The Kurds reluctantly agreed to form government with Iraq’s newly-elected Prime Minister Haider al-abadi on a conditional basis. The Kurdish bloc in Baghdad has given Abadi three months for the conditions to be met.
The key demands include releasing Kurdish share of Iraq’s annual budget, which has been seized since January, settling oil-related disputes, implementing Article 140 of the Iraqi constitution and arming Kurdish Peshmerga forces.
Kurdistan’s Parliament formed the Kurdistan High Commission for Election and Referendum, pushing ahead with an independence referendum if Baghdad does not meet their conditions.
The three months timeline, is very critical for Kurdish region, politically, economically and even socially. The Kurdish leaders, scholars, members of parliament and military experts must be able to assess KRG’s military, finance, security and diplomatic capacity to avoid last-minute policy-making decisions.
The following guidelines are necessary for Kurdish officials within KRG’s Department Foreign Relations, DFR, to consider. During this period, it is crucial for KRG to conduct intensive diplomatic missions regionally and internationally — establishing “special” committees to enshrine Kurdistan’s independence ambitions.
“Zero” Problem Diplomacy
It is necessary for KRG’s DFR to conduct diplomatic missions during the remaining time of the three months, beyond foreign relations. A successful diplomatic mission will secure international support, and ensure Kurdistan’s oil can be exported safely. These efforts require contributions from all parties, and international experts. It is imperative that the Kurdistani Parliament works on establishing a legal parameter whereby the DFR can operate to expand its reach.
The DFR is tasked with ensuring its allies do not perceive the emergence of an independent Kurdistan as a threat regionally, but an opportunity to have a stable regional force.
Special Mission to Baghdad
Baghdad will remain to be a strategic partner and neighbor for Kurdistan in the future. It is necessary that relations with the country are not completely destroyed for the sake of maintaining ties, which act favorably for Kurdistan’s future. The goal of this committee is to ensure Kurdistan’s ties with Baghdad is balanced and peaceful. Both Kurdistan and Iraq have economic ties, and their security is interlinked. Through working together, both can achieve peace and prosperity.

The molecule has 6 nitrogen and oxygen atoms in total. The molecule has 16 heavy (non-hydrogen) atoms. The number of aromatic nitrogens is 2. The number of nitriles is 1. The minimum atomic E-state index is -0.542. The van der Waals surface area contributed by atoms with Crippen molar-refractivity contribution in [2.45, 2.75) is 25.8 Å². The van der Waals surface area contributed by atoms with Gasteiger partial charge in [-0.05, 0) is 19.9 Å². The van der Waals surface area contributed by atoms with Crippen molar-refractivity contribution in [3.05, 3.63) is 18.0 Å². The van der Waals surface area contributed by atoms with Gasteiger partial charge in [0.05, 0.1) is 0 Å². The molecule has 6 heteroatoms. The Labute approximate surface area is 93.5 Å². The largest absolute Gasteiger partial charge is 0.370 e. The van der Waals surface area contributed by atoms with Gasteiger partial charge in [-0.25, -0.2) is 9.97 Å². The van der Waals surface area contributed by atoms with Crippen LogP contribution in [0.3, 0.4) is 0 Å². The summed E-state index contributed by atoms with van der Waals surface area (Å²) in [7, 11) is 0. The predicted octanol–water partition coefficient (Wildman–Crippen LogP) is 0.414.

Special Mission to Turkey
Turkey is an important energy and gas neighbor to Kurdistan. The special mission to Turkey will not be met with open doors in the beginning, but it can gradually amass support by co-coordinating with local think-tanks, interest groups and Turkish companies that operate in Kurdistan. The goal of this committee is to maintain and establish the groundwork for Turkey’s recognition of Kurdistan’s new status. The energy policy will remain to be an important aspect of the Turkish-Kurdish relations, but equally important are security and stability in the region.
Special Mission to Iran
Despite concerns, Iran’s relationship with Kurdistan is important for several reasons. Namely, Iran is the only and first neighboring country to officially recognize KRG and has accepted KRG’s office to be opened in Tehran.
The Kurdish-Iranian relations can be strengthened economically and through shared interests in maintaining security in the region. The existence of Iranian opposition groups in Kurdistan can play an important role in turning the relationship to build a peaceful and long-lasting relations with the Islamic Republic of Iran.
Special Mission to Arab World
It is necessary for Arab countries to not see the emergence of an independent Kurdistan as a threat, or perceive it as the fall of Iraq. Kurdistan’s independence is not a threat to Iraq or Arab nations, and this special mission should focus on ensuring generating strategic ties with regional Arab powers.
Special Mission to United States and Europe
The goal of this mission is not to undermine the effectiveness of KRG offices in US and Europe. Instead, it is to lobby respective governments efficiently, and work on improving Kurdistan’s relations internationally. This mission should focus on addressing policy-makers and public opinion regarding the importance of an independent Kurdistan for Western countries in terms of energy, security and consolidating democracy.
Special Mission to Kurdish Affairs
Kurdish political parties that exist in Turkey, Iran and Syria are important, and must be not be marginalized in Kurdistan’s efforts to become independent. A long-lasting relations with these parties will ensure a balanced ties with Tehran and Ankara.
This committee should deal with autonomous Cantons that could share economic and security interests with an independent Kurdistan in the future. The mission requires projecting future strategies that could be long-lasting for the duration of five or more years.
The developments of the above committees should be discussed between Kurdistan’s Parliament and Council of Ministers to facilitate the means of institutionalizing the diplomatic mission.